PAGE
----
Leek, Pesto and Parmesan Tart and Slow Cooked Shoulder of Pork

Posted By Kerri

We had friends over for dinner last night and took the opportunity to go through our recipe file and cook some of the dishes we hadn’t done before. We started with roasted nuts which is from Nigella’s “How To Eat” and is based on the nuts she ate at the Union Square Cafe in New York. I’d been wanting to do these for a while and it was a great way to use up the half-eaten packets of nuts that we’ve used for various dishes in the past.


We took a selection of nuts and roasted them in the oven for about 10 minutes. Meanwhile we took some melted butter and mixed it with two tablespoons of chopped rosemary, half a teaspoon of cayenne pepper, two teaspoons of dark sugar and two teaspoons of salt.

Once the nuts were toasted, we mixed them into the spiced butter and served them. They were really tasty, a good combination of sweet and hot.

We then moved onto the tart which was really just a quick assembly job, some ready rolled pastry scored around the edges and cooked for 12 minutes. It puffs up like a pillow so you need to knock the middle back with a fork before spreading it with a mixture of creme-fraiche and pesto. Then the briefly fried leeks are arranged on the pastry and topped with parmesan and black pepper. The tart then goes back into the oven for 15 minutes.


I enjoyed the combination of flavours but I think it would have been better with some salad to balance the inevitable richness of the cheese and pesto. Individual tarts would have looked prettier on the plate too.

Having enjoyed the slow cooked lamb so much recently we were both keen to try the same method with a different cut of meat, a recipe from the River Cafe Easy book using pork looked like exactly what we needed. Half a pork shoulder, browned all over before adding garlic, sage, wine and lemon peel. The heat is reduced and the pork cooks slowly on the hob for three and a half hours with more wine added slowly to prevent it from drying out. Once all the wine has evaporated, 250ml of milk is added which thickens during the last half hour of cooking.


The outsides of the pork char slightly and become coated in the juices from the pan and the garlic and sage which provides a lovely flavour, unfortunately the insides had dried out a little and the flavours hadn’t penetrated the meat all the way through which was a shame.

We served some new potatoes and green beans with the pork as well as Jamie’s creamy butternut squash. The butternut is coated in a mix of coriander seeds, chilli and thyme before roasting in the oven for 40 minutes. It’s then topped with wine, cream, nutmeg and parmesan before roasting for another 15 minutes.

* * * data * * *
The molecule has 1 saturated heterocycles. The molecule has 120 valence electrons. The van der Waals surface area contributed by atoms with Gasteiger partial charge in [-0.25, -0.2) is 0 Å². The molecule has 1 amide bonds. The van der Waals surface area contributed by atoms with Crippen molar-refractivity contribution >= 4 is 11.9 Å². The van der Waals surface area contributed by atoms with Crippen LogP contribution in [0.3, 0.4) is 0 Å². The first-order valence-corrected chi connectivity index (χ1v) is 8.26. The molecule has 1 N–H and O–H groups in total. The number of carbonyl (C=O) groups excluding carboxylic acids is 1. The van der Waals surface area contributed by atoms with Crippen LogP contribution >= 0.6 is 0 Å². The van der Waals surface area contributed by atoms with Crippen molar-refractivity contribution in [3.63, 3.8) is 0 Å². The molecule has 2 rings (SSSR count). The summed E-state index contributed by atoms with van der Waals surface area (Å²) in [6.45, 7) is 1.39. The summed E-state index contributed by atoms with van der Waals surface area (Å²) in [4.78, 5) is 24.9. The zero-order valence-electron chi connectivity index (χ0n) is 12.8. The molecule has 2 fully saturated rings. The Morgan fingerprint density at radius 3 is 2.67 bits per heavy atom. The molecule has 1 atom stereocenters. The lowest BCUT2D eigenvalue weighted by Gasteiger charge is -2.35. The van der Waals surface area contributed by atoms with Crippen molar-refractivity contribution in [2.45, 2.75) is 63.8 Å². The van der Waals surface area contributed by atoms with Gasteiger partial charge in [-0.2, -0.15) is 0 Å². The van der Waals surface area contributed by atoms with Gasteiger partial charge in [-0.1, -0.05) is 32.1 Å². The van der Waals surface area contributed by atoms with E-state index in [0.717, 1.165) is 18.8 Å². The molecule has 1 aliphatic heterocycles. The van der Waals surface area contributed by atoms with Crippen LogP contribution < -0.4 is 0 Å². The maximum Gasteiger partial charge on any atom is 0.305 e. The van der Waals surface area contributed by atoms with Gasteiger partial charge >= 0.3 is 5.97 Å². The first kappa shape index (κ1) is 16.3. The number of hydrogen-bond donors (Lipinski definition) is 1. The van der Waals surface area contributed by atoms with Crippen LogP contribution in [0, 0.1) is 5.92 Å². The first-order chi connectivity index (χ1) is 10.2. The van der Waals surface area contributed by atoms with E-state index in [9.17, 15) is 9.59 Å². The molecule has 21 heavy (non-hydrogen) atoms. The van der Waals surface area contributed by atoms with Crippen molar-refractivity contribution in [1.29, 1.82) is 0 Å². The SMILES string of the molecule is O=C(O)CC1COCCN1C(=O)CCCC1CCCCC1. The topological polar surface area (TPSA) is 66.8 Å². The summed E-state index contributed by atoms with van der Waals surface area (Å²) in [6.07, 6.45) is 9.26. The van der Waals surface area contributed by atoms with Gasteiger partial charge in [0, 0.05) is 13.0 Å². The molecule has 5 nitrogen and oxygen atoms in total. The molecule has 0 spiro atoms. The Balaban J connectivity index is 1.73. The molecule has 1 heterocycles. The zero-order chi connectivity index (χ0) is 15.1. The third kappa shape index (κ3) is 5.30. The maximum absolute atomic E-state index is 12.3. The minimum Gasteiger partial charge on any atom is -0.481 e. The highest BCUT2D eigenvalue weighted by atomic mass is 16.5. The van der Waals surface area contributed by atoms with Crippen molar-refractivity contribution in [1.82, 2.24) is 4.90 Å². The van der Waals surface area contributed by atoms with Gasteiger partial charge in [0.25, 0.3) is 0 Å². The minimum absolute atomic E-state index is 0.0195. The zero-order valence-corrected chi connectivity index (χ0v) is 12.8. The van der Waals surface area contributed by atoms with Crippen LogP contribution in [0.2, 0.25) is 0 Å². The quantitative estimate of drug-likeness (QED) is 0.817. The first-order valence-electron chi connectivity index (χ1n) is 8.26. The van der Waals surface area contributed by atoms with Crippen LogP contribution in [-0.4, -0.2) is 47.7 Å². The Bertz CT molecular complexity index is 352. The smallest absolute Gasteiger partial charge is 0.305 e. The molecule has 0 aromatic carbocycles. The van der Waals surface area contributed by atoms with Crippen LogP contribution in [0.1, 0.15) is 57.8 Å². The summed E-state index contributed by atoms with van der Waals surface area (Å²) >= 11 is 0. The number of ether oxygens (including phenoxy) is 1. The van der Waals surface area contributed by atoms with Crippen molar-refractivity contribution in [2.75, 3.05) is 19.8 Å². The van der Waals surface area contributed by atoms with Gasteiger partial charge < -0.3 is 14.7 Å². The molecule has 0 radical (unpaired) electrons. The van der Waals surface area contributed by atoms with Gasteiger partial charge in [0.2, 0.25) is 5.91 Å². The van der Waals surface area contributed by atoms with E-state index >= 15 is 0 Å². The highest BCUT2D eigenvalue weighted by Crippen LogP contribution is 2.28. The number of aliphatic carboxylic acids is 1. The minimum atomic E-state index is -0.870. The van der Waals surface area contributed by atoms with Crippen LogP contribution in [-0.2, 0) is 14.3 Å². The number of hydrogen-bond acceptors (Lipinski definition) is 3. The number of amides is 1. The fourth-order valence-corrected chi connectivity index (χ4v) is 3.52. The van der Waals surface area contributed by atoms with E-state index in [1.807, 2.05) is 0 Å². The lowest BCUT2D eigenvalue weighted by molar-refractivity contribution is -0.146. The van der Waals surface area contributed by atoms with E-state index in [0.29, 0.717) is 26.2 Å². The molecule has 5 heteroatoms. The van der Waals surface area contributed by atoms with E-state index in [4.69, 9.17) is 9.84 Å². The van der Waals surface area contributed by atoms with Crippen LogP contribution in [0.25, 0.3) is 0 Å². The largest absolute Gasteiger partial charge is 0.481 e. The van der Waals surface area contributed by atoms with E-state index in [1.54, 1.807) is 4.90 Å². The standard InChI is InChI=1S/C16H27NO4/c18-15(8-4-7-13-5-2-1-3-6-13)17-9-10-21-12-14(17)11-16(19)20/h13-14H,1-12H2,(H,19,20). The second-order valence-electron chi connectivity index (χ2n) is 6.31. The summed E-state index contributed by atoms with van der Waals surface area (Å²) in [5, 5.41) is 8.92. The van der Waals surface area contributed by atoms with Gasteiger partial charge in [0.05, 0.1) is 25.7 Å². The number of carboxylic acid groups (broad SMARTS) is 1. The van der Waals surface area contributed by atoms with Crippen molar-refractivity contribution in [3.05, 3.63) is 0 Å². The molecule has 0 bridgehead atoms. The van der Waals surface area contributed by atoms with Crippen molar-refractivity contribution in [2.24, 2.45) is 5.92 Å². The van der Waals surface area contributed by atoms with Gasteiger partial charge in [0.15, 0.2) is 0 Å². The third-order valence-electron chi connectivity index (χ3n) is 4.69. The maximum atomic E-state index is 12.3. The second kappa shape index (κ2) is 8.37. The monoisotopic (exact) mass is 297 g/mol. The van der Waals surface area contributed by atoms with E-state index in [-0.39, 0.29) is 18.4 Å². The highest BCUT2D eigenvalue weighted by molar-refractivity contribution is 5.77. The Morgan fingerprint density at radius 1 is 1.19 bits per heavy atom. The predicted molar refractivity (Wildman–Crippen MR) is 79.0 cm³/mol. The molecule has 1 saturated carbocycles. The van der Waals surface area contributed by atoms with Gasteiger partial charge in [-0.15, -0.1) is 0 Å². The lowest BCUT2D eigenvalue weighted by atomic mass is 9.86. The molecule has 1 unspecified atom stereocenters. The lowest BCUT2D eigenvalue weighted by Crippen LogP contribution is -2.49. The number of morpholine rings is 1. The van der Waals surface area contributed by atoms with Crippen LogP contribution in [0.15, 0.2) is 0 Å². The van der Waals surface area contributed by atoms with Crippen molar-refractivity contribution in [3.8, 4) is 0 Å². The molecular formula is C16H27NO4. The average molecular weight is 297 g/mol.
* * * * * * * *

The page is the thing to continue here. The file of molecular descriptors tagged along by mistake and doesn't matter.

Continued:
Unfortunately, the cream mixture seemed to curdle and separate which meant the dish looked rather unattractive. It tasted ok though and the sweetness complimented the pork well.

So, not a particularly successful evening food-wise. We haven’t had many dishes turn out badly recently and it’s a shame that it happens when other people are eating with you. Perhaps next time we should stick to tried-and-tested dishes rather than attempting to cook lots of new things.

Mar 16th, 2008

4 Comments to 'Leek, Pesto and Parmesan Tart and Slow Cooked Shoulder of Pork'

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  1. Stephen said,

    I enjoyed the browned, slightly sticky outside of the pork, but as Kerri said, the inside was a little dry. I think I’d probably removed too much of the fat when removing the skin, which meant that it didn’t baste itself as much as it should have done.

    The nuts were really good though. I thought we’d have some left to take to work during the week, but we ended up finishing them off after dinner.

  2. L said,

    I hate it when things don’t turn out well with guests, but I think its good to always try something new. A dipping sauce is always good with slow roasted pork – like this recipe http://www.whatwereeating.com/salads/pulled-pork-the-other-carnitas/ I’ve tried it, and it was a real hit. The tart looks gorgeous, must give that a go.

  3. Jon said,

    Well we thought it was great 🙂 Good to invite guests that are easily pleased …

  4. Antonia said,

    Looks delicious to me so am sorry to hear you were disappointed – I hate it when things don’t turn out as well as you hoped when you have guests!
    I particularly love the look of those tarts – yummy!

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